We did not have any specific plans to bring in the new year this time around. Things changed at about 10.30 am on the 31st of December when I made our new year's eve plans and marinated them too. Confused?! Let me explain.

We had invited our friend Shaswati over this time, but had not decided on what to do for dinner till 31st morning as the plans were a bit fluid. I suddenly got the idea of making pork chops and called Jude's Cold Storage at Bandra's Pali Naka, from where we buy our meats, to check if they had some. The lady who picked up the phone said they did have chops and I requested her to send some along with some medium sized prawns and pork sausages too. A plan had began to form in my head.

The irrepressible Dr Kurush Dalal in action on
31st night

Then I disconnected the phone and called our friend Dr Kurush Dalal on the spur of the moment.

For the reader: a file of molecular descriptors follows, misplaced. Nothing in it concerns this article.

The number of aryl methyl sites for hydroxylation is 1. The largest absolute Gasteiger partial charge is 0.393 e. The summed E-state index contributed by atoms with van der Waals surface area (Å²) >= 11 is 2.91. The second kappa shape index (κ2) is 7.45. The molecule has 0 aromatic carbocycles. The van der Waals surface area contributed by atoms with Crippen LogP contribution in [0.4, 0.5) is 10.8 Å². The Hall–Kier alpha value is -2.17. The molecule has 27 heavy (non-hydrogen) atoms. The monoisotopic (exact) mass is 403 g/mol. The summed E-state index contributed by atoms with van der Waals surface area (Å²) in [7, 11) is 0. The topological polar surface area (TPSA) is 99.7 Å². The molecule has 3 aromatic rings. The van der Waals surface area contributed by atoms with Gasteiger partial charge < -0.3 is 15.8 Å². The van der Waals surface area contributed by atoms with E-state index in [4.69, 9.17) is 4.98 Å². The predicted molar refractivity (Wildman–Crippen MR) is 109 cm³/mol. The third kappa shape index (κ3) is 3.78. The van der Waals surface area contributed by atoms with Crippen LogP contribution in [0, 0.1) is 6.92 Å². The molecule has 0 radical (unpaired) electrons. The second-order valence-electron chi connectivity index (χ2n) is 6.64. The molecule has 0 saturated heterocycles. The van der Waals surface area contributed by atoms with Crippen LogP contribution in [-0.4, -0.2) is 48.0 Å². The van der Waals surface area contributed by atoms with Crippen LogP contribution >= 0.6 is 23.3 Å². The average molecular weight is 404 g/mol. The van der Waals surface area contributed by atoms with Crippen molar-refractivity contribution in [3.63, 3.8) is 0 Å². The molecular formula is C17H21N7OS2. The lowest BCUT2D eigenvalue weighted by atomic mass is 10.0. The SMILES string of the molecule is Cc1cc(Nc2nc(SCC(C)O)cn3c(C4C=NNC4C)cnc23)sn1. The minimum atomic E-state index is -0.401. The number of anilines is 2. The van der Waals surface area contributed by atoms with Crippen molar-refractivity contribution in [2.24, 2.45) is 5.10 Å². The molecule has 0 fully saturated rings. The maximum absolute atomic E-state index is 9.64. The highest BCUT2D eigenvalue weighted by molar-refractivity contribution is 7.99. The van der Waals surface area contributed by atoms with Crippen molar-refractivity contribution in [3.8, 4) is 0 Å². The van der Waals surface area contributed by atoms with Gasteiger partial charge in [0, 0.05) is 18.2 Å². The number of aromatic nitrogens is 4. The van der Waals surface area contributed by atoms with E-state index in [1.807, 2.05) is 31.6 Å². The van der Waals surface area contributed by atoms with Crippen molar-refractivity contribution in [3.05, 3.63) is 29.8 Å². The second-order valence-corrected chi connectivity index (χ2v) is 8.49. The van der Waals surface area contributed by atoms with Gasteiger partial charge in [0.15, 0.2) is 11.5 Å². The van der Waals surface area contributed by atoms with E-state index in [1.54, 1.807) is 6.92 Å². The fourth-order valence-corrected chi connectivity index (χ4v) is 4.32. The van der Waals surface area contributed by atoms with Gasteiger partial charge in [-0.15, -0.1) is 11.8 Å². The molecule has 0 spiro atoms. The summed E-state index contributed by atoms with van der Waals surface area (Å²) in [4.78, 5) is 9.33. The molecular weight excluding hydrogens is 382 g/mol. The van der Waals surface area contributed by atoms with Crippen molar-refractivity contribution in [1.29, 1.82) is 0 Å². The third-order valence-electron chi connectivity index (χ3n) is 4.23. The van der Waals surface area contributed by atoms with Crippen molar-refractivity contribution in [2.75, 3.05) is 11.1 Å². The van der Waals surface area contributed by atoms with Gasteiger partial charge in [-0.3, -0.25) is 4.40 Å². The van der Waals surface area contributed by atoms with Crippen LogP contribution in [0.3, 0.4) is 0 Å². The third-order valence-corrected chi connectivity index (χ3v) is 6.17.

"Kurush, are you guys free tonight? I am calling for some pork chops and will make them. Care to come over?"

"Wait, let me check," he said and then I heard him yell out, "Rhea (his wife) do we have plans tonight, Kalyan has got pork chops and has called us over."

Then back on the phone to me, "Yes, we have plans. We are visiting our friend Kalyan in Bandra (they live at Kharghar) who has called for pork chops," he said before signing off after a dramatic pause. That is Kurush for you.

When pork chops made a comeback in the Finely Chopped Kitchen 

Pork chops from Jude's after they were thawed

I had not made pork at home in recent years. Primarily because I was trying to cut down my consumption of pork due to cholesterol worries and thought that limiting it to meals outside would help me cut down on the amount consumed. I would earlier make it for house parties though the pork (including chops) would never turn out to be as tender as some of the pork one would have outside. That was way back in the early 2010s!